The two Double Star satellites were launched in December 2003 and July 2004 respectively – a schedule that enabled them to operate alongside ESA's Cluster mission. Since then, Double Star and the four Cluster satellites have been working together, making an unprecedented study of the Sun-Earth connection from six different viewpoints in space.
After a nominal mission of one year, Double Star had already been extended for further 17 months, following an SPC decision in May 2005. Double Star has helped to provide many new insights concerning the boundaries of the magnetosphere and the processes that play a role in the transportation of mass and energy.
Thanks to the complementarity of the Cluster and Double Star orbits, scientists are obtaining for the first time a global view of the structure and physical processes at work in Earth’s magnetic shield, with the Cluster tetrahedron studying these processes at small scales, and Double Star at large scales.
Just as an example, the two missions are studying in great detail areas where energetic particles from the Sun are blasting their way through the Earth's magnetic shield. Solar material penetrating the Earth's magnetic shield not only produces beautiful polar auroras, but can in fact also represent a hazard to both astronauts and satellites.
As another example, both missions also found out that the near-Earth space is 'fizzing'. Above our heads, where the Earth's magnetic field meets the constant stream of gas and particles from the Sun, thousands of bubbles of superheated gas are constantly growing and popping.
The main scientific reason to further extend the Double Star operations is to complete, in combination with Cluster, the magnetospheric monitoring during the dayside season. During the extension period, the orbital planes of the Double Star and Cluster flotillas – initially aligned – will be separated by 60º in 'azimuth', or local time, providing new satellite 'constellations' and viewpoints.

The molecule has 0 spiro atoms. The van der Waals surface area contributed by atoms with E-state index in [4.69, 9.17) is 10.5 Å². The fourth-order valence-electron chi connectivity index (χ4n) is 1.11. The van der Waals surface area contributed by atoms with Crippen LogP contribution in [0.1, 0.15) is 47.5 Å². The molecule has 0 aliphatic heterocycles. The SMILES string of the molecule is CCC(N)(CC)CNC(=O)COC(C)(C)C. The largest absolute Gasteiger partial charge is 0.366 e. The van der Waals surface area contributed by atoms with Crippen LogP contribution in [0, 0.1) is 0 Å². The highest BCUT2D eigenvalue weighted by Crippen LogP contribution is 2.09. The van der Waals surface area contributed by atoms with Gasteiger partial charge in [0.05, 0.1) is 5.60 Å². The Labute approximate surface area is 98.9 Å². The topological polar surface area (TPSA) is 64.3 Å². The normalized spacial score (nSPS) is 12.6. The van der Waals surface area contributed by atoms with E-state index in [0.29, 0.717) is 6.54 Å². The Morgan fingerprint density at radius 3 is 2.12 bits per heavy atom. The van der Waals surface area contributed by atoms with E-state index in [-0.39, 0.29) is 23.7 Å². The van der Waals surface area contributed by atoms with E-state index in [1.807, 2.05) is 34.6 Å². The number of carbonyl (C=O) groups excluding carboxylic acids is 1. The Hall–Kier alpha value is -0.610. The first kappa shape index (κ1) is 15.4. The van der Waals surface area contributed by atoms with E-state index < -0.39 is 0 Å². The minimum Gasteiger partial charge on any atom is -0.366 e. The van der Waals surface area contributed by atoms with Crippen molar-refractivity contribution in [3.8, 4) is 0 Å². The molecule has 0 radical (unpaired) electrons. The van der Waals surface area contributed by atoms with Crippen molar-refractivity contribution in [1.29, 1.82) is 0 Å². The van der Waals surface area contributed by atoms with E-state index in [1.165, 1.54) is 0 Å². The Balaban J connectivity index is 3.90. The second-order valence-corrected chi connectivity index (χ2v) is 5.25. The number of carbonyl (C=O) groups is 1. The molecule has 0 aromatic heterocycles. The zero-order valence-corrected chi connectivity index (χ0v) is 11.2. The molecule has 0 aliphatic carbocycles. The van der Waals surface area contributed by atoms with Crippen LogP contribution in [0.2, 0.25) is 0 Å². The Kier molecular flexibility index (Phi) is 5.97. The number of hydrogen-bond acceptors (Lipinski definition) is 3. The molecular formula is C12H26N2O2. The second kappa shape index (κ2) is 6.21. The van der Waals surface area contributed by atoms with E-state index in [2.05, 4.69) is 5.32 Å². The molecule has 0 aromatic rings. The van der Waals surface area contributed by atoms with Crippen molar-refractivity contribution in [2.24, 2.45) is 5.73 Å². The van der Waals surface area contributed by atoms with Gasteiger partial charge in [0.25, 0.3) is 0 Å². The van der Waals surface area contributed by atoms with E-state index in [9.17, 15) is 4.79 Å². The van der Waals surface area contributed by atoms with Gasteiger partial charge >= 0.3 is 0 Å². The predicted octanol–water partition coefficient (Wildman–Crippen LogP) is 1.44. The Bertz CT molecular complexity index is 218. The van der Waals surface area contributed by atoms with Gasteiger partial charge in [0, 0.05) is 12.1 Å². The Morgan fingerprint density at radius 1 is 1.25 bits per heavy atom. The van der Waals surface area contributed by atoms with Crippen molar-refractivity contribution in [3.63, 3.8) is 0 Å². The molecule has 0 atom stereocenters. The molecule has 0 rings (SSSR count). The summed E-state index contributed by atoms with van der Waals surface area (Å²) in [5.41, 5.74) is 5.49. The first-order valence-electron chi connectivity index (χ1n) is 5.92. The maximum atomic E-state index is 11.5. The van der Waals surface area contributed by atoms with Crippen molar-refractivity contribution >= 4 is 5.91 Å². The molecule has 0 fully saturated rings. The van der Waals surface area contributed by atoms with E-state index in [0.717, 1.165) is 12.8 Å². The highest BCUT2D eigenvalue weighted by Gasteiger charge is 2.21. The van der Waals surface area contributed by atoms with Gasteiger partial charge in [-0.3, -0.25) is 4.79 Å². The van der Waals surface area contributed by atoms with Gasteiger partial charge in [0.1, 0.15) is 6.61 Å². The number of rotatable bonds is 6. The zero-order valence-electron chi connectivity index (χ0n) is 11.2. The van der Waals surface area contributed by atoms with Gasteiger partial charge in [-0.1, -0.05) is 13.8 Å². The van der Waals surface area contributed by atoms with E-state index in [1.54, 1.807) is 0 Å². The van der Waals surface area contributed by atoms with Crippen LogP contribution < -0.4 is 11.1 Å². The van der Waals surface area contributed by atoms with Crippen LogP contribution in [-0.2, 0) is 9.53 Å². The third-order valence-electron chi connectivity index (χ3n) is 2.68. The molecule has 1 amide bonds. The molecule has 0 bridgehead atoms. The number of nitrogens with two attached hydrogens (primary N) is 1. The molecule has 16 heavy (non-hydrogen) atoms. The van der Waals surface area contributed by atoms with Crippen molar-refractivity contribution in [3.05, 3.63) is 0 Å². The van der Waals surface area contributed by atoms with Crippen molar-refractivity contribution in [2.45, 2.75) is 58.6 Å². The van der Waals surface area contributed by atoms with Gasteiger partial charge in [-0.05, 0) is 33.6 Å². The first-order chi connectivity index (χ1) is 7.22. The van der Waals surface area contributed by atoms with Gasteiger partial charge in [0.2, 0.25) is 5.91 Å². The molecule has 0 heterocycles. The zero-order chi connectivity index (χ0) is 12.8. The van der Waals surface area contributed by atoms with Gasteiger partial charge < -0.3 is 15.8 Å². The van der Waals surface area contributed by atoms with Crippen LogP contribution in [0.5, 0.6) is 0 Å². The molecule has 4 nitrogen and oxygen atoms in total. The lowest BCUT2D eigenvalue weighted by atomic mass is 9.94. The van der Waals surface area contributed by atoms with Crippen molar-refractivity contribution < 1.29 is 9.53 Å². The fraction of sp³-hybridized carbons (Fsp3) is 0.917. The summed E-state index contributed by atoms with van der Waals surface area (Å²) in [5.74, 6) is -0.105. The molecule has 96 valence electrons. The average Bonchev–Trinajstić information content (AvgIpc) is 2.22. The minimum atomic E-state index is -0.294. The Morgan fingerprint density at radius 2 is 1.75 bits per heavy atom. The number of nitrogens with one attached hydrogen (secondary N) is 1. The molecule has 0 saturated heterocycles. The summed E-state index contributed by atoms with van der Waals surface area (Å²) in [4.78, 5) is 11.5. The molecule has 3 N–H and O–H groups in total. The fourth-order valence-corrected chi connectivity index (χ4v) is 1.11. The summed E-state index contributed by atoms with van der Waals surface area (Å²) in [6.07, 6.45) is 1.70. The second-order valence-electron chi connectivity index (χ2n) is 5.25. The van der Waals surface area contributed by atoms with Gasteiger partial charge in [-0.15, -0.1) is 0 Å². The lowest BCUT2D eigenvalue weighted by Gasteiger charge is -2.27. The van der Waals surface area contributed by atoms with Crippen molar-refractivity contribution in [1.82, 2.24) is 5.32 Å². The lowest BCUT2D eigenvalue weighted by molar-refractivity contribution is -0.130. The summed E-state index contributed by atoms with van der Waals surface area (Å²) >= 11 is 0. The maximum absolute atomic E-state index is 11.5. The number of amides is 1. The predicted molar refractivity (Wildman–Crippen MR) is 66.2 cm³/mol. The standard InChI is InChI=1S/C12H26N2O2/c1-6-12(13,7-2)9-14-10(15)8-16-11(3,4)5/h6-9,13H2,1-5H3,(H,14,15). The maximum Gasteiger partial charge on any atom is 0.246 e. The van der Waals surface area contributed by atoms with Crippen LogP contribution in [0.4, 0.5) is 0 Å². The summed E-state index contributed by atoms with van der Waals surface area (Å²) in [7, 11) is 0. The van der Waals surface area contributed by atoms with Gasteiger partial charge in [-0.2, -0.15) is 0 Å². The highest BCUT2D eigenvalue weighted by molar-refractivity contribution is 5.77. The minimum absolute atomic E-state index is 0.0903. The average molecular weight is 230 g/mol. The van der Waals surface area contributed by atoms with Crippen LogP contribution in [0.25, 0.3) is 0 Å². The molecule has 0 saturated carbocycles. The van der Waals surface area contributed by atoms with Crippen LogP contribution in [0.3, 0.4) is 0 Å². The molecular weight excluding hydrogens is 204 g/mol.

This new large separation will also enable the study on a global scale the effect of big solar events like large coronal mass ejections or high-speed solar winds streams on the magnetosphere. This in particular applies to the inner regions of the magnetosphere, where the Earth's radiation belt and the ring-current regions lie. In these regions, the amount of energetic particles can vary significantly, especially during solar storms, and again can cause damage to satellites and astronauts.
Last but not least, thanks to this extension Double Star, Cluster and new solar-terrestrial missions will greatly benefit from a unique synergy of objectives. NASA's recently launched STEREO satellites and the upcoming THEMIS five-spacecraft mission will soon make, together with the Cluster and Double Star satellites, a 13-satellite flotilla studying the interaction between the Sun and the near-Earth environment.
STEREO will look at the Sun’s explosive events such as Coronal Mass Ejections (CMEs) and their propagation in the heliosphere (the sphere of influence of the Sun). Double Star will simultaneously look at the interactions of these CMEs with the regions called 'bow shock' and 'magnetopause'. THEMIS will study the origin of geomagnetic substorms. Cluster will continue its 3D characterisation of all these phenomena.
In this way, about half of the magnetosphere will be covered simultaneously by these missions – an absolute first in the history of space exploration.
Philippe Escoubet | alfa
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